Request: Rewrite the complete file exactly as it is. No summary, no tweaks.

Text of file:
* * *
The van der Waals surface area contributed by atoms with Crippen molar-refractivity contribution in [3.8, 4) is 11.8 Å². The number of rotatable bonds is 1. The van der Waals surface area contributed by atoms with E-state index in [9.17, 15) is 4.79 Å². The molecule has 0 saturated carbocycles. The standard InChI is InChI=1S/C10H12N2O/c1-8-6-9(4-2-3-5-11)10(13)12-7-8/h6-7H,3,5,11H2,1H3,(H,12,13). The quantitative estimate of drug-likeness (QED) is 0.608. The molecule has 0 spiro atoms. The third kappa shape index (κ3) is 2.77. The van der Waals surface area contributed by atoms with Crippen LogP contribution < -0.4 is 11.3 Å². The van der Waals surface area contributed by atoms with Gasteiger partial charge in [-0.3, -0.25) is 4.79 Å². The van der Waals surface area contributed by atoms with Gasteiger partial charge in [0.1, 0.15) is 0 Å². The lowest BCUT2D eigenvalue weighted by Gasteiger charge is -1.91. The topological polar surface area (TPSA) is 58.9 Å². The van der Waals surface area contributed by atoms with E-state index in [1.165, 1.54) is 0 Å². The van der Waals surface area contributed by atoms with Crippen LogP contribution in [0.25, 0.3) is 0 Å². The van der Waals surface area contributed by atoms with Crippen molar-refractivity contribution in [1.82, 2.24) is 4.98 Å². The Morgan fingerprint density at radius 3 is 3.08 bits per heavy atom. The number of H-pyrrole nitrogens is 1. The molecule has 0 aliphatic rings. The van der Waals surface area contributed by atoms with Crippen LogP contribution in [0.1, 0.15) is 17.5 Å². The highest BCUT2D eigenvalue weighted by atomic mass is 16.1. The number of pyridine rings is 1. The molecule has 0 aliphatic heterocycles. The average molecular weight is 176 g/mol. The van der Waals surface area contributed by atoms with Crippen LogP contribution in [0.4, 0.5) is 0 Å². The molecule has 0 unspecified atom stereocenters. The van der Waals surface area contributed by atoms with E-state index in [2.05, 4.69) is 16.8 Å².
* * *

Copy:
The van der Waals surface area contributed by atoms with Crippen molar-refractivity contribution in [3.8, 4) is 11.8 Å². The number of rotatable bonds is 1. The van der Waals surface area contributed by atoms with E-state index in [9.17, 15) is 4.79 Å². The molecule has 0 saturated carbocycles. The standard InChI is InChI=1S/C10H12N2O/c1-8-6-9(4-2-3-5-11)10(13)12-7-8/h6-7H,3,5,11H2,1H3,(H,12,13). The quantitative estimate of drug-likeness (QED) is 0.608. The molecule has 0 spiro atoms. The third kappa shape index (κ3) is 2.77. The van der Waals surface area contributed by atoms with Crippen LogP contribution < -0.4 is 11.3 Å². The van der Waals surface area contributed by atoms with Gasteiger partial charge in [-0.3, -0.25) is 4.79 Å². The van der Waals surface area contributed by atoms with Gasteiger partial charge in [0.1, 0.15) is 0 Å². The lowest BCUT2D eigenvalue weighted by Gasteiger charge is -1.91. The topological polar surface area (TPSA) is 58.9 Å². The van der Waals surface area contributed by atoms with E-state index in [1.165, 1.54) is 0 Å². The van der Waals surface area contributed by atoms with Crippen LogP contribution in [0.25, 0.3) is 0 Å². The van der Waals surface area contributed by atoms with Crippen molar-refractivity contribution in [1.82, 2.24) is 4.98 Å². The Morgan fingerprint density at radius 3 is 3.08 bits per heavy atom. The number of H-pyrrole nitrogens is 1. The molecule has 0 aliphatic rings. The van der Waals surface area contributed by atoms with Crippen LogP contribution in [0.1, 0.15) is 17.5 Å². The highest BCUT2D eigenvalue weighted by atomic mass is 16.1. The number of pyridine rings is 1. The molecule has 0 aliphatic heterocycles. The average molecular weight is 176 g/mol. The van der Waals surface area contributed by atoms with Crippen LogP contribution in [0.4, 0.5) is 0 Å². The molecule has 0 unspecified atom stereocenters. The van der Waals surface area contributed by atoms with E-state index in [2.05, 4.69) is 16.8 Å².